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Poverty levels rise in Nigeria

After the recent strikes and wave of bombings, Nigerians could do with some good news; instead, the latest government poverty figures present a bleak picture.

The National Bureau of Statistics (NBS) has reported that in 2010, 60.9% of Nigerians (over 112 million people) were living in poverty – those surviving on less than 1 dollar each day. This compared to 54.7% (nearly 69 million) in 2004. Even worse, the NBS forecast that the rising trend looked set to continue.

The picture of growing poverty is at odds with Nigeria’s increasing oil wealth and rising economy. The country is now the largest producer of oil in Africa and on the back of this sector, its economy has been growing at around 7-8% annually for the past few years. Some analysts predict that by 2016, and with rising oil prices, Nigeria’s gross domestic product could reach 400 billion dollars annually (from around 250 billion in 2011) and may overtake South Africa’s by 2025.

The main problem faced by Nigeria is that its wealth is not trickling down and there is growing resentment among the poorest in society. The situation is particularly bad in northern regions of the country, where many more people are below the poverty line. The NBS reported that in the northwest and northeast regions, poverty rates were running at 77.7% and 76.3% respectively. This compared to 59.1% in the southwest. In one region of the extreme northwest – Sokoto state – nearly 9 out of every 10 inhabitants were living in poverty.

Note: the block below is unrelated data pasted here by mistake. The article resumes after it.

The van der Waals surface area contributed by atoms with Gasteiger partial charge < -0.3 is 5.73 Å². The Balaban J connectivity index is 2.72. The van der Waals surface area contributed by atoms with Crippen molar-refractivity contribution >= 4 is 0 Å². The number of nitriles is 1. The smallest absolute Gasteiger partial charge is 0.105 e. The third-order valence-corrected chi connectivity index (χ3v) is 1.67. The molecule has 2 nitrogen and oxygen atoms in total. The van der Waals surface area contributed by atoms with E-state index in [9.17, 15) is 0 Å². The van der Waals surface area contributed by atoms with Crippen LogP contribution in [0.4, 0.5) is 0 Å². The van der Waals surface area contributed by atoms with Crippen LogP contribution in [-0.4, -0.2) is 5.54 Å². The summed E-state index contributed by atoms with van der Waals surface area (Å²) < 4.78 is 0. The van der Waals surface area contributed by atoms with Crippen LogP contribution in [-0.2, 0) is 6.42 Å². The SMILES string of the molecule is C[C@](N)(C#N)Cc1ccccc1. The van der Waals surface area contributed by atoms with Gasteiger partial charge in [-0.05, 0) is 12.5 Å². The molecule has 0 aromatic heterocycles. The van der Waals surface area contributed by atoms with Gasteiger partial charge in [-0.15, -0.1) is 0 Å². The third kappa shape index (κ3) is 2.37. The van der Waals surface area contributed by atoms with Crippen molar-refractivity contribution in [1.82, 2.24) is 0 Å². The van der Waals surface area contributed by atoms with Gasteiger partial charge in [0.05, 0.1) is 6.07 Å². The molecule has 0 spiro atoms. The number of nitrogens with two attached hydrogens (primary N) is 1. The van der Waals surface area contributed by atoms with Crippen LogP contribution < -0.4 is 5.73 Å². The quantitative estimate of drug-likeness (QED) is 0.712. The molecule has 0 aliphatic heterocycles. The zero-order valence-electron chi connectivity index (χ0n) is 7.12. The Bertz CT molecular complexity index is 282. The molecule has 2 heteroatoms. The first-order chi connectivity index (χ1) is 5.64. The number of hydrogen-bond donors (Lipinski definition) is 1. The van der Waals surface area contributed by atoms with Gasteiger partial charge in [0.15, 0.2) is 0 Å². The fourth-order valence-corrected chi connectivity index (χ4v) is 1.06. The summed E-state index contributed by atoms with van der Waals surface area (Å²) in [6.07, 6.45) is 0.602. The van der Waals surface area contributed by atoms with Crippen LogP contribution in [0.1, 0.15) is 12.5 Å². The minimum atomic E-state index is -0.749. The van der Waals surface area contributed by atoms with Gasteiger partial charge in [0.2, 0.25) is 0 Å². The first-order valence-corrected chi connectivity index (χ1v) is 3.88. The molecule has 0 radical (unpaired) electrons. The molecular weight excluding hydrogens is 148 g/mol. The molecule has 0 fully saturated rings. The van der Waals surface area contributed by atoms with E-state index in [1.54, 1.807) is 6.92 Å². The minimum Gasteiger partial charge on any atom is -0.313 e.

Almost all of the country’s 80 million Muslims live in the north and an increase in religious fundamentalism has been blamed on the rising poverty of the region. With unemployment high, the region’s young men are easily attracted into the ranks of militant groups. The government’s wide-scale use of the military to crack down on insurgents is also said to have exacerbated the situation, since innocent civilians are caught up in operations.

Social experts are urging the Nigerian government to bring peace to the region by boosting support programmes and job-creation schemes, instead of using military action. They would like to see the same kind of education and vocational training programmes offered in the north, as those introduced into the southern Niger delta, which until recently suffered from a long period of political violence. They believe that if Nigeria were to embark on ambitious development programmes, including the improvement of infrastructure, power and communications which are desperately needed to attract industry, it may be possible to reverse the bleak trend of rising poverty.

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